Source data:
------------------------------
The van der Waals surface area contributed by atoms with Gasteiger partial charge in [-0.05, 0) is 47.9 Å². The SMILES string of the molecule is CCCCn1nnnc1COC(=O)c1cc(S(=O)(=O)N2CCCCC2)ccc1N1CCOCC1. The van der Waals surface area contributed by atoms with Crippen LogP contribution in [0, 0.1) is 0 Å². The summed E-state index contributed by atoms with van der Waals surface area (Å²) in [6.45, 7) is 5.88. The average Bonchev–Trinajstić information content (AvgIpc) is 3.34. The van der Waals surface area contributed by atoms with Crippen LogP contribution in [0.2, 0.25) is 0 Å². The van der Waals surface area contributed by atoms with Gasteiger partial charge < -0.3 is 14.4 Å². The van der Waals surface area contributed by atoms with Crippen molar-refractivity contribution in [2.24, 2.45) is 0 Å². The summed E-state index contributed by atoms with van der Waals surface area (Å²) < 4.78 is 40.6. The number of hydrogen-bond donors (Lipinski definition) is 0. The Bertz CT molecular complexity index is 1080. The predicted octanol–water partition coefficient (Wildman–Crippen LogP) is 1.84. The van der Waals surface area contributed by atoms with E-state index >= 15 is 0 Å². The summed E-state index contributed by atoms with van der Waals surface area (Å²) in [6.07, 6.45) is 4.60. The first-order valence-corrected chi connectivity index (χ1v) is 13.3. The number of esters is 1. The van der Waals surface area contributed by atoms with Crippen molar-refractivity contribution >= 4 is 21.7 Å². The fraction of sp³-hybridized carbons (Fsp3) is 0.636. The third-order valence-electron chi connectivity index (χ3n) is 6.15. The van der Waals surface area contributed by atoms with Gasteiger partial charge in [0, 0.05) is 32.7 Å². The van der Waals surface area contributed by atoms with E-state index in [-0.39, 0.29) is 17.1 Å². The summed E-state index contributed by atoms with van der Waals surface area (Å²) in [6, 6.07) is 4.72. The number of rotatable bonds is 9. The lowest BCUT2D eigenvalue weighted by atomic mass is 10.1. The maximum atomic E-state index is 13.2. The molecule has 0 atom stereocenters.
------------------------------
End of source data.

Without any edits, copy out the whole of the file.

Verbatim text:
The van der Waals surface area contributed by atoms with Gasteiger partial charge in [-0.05, 0) is 47.9 Å². The SMILES string of the molecule is CCCCn1nnnc1COC(=O)c1cc(S(=O)(=O)N2CCCCC2)ccc1N1CCOCC1. The van der Waals surface area contributed by atoms with Crippen LogP contribution in [0, 0.1) is 0 Å². The summed E-state index contributed by atoms with van der Waals surface area (Å²) in [6.45, 7) is 5.88. The average Bonchev–Trinajstić information content (AvgIpc) is 3.34. The van der Waals surface area contributed by atoms with Crippen LogP contribution in [0.2, 0.25) is 0 Å². The van der Waals surface area contributed by atoms with Gasteiger partial charge < -0.3 is 14.4 Å². The van der Waals surface area contributed by atoms with Crippen molar-refractivity contribution in [2.24, 2.45) is 0 Å². The summed E-state index contributed by atoms with van der Waals surface area (Å²) < 4.78 is 40.6. The number of hydrogen-bond donors (Lipinski definition) is 0. The Bertz CT molecular complexity index is 1080. The predicted octanol–water partition coefficient (Wildman–Crippen LogP) is 1.84. The van der Waals surface area contributed by atoms with E-state index >= 15 is 0 Å². The summed E-state index contributed by atoms with van der Waals surface area (Å²) in [6.07, 6.45) is 4.60. The first-order valence-corrected chi connectivity index (χ1v) is 13.3. The number of esters is 1. The van der Waals surface area contributed by atoms with Crippen molar-refractivity contribution >= 4 is 21.7 Å². The fraction of sp³-hybridized carbons (Fsp3) is 0.636. The third-order valence-electron chi connectivity index (χ3n) is 6.15. The van der Waals surface area contributed by atoms with Gasteiger partial charge in [0, 0.05) is 32.7 Å². The van der Waals surface area contributed by atoms with E-state index in [-0.39, 0.29) is 17.1 Å². The summed E-state index contributed by atoms with van der Waals surface area (Å²) in [6, 6.07) is 4.72. The number of rotatable bonds is 9. The lowest BCUT2D eigenvalue weighted by atomic mass is 10.1. The maximum atomic E-state index is 13.2. The molecule has 0 atom stereocenters.